Accra — A grand durbar of chiefs and people of the Oguaa Traditional Area will take place in the former capital city of Cape Coast today, to honour the memory of one of the most illustrious sons of this nation. John Mensah Sarbah, born at Anumabo on June 3, 1864 and died November 27, 1910, was the pioneer of the struggle for independence from British colonial rule.
A philanthropic lawyer, lay clergy and educationist, he formed the Aborigine's Rights Protection Society with J.P. Brown, J.W. de Graft Johnson and others to oppose the Lands Bill of 1897, which threatened the traditional system of African land tenure.
It was the successful opposition of the Land Bill that prevented the then Gold Coast from going the apartheid way, or the Mau Mau struggle of Kenya.
Born on a Friday to Mr. John Sarbah, a Cape Coast merchant, and Sarah, Mensah Sarbah was fondly called Kofi Mensah. He was educated at the Cape Coast Wesleyan School, which was later re-christened by Sarbah himself Mfantsipim, representing the spirit of the Fante state. From Mfantsipim, Mensah Sarbah enrolled at the Taunton School in England, before studying law at Lincoln's Inn in 1884.
John Mensah Sarbah was called to the English Bar in 1887. He was the first African barrister from the then Gold Coast. On his return to the Gold Coast, he became a leading critic of British Imperial rule.
He was particularly irked by the blatant attempt by the Colonial Land Appropriation Bill, which sought to place all lands in the Gold Coast under British imperial rule.
Arguing that land in Africa belonged to someone, and therefore, any attempt by the British colonial powers to confiscate indigenous lands was illegal, Sarbah used English Constitutional law to forcefully bring it home that the British had no right to rule the then Gold Coast.
He established the Fanti National Education Fund, which was aimed at improving education facilities in the country, and awarded scholarships to brilliant but needy students. Mensah Sarbah established a special fund at Mfantsipim, which helped to pay the salaries of staff when the school ran into financial difficulties.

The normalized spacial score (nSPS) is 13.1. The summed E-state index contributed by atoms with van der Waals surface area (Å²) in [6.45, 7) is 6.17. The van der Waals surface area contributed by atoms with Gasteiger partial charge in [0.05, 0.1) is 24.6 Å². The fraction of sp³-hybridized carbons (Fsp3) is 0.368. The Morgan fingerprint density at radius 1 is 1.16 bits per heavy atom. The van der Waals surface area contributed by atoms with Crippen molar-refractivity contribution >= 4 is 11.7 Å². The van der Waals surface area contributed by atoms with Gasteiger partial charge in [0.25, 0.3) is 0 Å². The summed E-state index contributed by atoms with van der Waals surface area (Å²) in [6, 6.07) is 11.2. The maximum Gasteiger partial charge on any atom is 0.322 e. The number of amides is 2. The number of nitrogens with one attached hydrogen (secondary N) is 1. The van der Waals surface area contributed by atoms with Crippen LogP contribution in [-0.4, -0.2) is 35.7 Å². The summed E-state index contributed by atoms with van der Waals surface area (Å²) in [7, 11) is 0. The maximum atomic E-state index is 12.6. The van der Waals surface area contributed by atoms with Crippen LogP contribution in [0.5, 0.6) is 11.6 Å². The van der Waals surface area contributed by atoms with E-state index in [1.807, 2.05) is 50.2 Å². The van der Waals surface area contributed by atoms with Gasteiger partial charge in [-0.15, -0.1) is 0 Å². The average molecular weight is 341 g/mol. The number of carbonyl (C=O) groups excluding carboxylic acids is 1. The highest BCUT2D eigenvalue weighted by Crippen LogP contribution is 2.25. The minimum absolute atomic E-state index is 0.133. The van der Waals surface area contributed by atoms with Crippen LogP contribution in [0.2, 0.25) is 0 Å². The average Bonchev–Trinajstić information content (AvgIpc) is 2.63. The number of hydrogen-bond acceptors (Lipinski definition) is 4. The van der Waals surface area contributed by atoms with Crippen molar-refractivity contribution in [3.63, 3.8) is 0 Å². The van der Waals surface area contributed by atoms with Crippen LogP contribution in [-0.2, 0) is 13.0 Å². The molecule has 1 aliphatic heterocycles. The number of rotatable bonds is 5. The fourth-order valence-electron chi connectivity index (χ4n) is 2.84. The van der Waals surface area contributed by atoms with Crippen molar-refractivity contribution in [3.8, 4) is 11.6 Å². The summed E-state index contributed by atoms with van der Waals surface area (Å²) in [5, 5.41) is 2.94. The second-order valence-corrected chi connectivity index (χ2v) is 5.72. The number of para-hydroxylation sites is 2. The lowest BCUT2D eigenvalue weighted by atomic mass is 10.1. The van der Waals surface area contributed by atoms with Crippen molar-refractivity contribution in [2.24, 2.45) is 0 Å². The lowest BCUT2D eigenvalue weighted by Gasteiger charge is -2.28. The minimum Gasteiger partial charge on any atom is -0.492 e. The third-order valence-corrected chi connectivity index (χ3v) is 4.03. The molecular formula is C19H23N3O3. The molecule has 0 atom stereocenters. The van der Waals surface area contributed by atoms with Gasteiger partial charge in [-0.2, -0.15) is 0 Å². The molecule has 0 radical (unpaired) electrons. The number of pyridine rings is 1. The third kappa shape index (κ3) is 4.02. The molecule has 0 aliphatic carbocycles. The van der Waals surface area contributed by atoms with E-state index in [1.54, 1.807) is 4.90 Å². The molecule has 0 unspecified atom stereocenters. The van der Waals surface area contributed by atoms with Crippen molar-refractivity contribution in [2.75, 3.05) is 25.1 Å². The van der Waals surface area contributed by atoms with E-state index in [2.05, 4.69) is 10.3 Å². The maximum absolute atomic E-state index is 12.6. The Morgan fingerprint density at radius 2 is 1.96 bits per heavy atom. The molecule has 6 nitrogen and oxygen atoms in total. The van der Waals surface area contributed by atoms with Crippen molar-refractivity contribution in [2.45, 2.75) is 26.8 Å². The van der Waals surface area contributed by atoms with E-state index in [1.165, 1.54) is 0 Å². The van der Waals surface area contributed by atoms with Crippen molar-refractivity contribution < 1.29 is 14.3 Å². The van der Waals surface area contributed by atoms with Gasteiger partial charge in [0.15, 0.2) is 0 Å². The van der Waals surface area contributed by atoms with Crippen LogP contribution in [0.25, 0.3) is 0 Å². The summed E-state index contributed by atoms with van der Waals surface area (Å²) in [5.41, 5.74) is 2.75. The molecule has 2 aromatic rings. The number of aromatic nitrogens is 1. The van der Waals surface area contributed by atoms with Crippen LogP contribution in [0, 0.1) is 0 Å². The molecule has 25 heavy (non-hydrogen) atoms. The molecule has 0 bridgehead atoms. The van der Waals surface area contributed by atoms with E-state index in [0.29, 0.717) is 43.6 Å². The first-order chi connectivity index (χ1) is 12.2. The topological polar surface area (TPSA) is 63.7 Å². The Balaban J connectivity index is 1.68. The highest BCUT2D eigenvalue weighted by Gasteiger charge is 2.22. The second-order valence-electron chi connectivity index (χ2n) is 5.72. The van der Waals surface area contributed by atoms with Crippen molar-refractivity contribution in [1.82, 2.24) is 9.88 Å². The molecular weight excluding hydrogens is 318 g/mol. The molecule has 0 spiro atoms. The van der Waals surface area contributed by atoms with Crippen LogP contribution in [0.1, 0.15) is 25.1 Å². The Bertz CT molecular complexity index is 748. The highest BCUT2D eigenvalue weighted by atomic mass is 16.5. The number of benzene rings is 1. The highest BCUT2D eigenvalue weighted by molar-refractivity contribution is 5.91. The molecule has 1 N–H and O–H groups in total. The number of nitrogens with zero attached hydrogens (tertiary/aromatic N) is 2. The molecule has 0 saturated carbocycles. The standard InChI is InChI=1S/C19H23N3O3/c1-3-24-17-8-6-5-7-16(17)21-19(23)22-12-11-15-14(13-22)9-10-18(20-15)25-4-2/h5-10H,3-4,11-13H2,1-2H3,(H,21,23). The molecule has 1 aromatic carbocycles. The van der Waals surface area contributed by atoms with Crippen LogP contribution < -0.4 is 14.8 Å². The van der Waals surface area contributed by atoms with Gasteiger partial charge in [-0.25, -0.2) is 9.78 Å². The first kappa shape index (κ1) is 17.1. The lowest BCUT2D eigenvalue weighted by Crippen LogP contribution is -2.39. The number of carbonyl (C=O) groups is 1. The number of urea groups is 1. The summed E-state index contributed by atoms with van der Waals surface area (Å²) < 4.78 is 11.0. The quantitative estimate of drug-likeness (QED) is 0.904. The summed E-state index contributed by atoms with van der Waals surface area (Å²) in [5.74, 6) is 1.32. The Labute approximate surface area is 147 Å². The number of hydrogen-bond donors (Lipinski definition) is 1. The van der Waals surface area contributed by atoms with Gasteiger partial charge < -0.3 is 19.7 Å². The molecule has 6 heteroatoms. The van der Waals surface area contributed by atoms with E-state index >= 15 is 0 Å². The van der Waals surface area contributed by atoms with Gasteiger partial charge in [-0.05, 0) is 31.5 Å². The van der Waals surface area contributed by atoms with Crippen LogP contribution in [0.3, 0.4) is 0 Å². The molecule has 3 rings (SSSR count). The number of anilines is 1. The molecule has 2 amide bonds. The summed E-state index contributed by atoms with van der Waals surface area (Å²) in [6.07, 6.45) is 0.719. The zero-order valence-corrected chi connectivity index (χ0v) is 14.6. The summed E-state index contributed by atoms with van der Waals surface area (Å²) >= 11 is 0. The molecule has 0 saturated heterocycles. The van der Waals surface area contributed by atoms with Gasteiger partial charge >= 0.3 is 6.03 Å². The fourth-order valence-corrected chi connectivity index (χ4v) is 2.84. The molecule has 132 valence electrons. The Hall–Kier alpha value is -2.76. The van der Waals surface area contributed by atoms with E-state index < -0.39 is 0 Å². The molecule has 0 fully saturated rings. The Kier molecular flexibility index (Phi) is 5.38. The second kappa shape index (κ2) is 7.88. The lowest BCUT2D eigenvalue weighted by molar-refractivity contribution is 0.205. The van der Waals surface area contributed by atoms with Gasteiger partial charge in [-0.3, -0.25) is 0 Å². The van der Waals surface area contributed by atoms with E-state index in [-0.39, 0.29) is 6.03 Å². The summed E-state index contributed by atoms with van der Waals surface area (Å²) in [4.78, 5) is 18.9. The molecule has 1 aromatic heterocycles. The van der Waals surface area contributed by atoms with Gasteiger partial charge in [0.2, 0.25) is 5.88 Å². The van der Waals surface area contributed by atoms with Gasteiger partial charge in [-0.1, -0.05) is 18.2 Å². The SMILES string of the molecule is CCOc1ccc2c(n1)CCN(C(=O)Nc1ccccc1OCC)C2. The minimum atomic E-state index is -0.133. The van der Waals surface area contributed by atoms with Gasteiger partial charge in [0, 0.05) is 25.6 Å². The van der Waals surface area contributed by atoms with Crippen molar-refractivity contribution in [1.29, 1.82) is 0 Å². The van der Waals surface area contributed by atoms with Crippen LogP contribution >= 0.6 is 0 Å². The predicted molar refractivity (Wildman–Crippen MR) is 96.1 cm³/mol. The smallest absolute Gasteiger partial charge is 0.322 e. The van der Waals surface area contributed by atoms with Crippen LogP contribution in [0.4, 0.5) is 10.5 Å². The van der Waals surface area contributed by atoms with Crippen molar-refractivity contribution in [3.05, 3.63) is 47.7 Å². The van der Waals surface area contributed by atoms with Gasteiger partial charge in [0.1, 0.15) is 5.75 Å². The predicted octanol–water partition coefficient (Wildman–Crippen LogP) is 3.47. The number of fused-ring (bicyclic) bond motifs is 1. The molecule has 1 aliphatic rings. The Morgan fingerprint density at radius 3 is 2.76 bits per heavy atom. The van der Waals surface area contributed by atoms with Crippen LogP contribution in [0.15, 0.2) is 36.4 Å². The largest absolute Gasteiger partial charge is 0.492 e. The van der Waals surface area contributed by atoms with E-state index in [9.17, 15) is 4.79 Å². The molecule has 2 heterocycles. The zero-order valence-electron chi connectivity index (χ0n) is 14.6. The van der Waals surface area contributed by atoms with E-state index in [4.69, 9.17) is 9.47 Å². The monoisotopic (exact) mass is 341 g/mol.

Sarbah served as a member of the Legislative Council interested in law reforms. His published works include the Fante National Constitution (1906), which was a result of an elaborate research on customary laws.
He also authoured Fante Customary Laws - a brief introduction to the principles of the native laws of the Fante and Akan districts of the Gold Coast.
An old boy, he gave Mfanstipim its current name and emblem - Dwen Hwe Kan - Think and Look Ahead. Fifty-three years after his death, the University of Ghana dedicated its first mixed hall on the Legon Campus to the memory of John Mensah Sarbah.
A dormitory at the Mfantsipim School was also named after him - Sarbah Picot.
It is, therefore, not by accident that the Centenary Celebrations of the death of John Mensah Sarbah should begin at the Mensah Sarbah Hall at Legon, under the theme 'Advancing the Cause of Administrative Justice Delivery and Educational Reform - a quest for patriotism.'
His Lordship S.A. Brobbey, Justice of the Supreme Court, delivered the first lecture at 4:30 p.m. on Wednesday, November 16, 2011, at the Great Hall, University of Ghana, Legon. He dissected the topic: "If there is one thing in which there should be uniformity and as little preferential treatment as possible, it is administrative justice."
It is unfortunate that the event coincided with the reading of the Budget, and received little or no publicity in the media.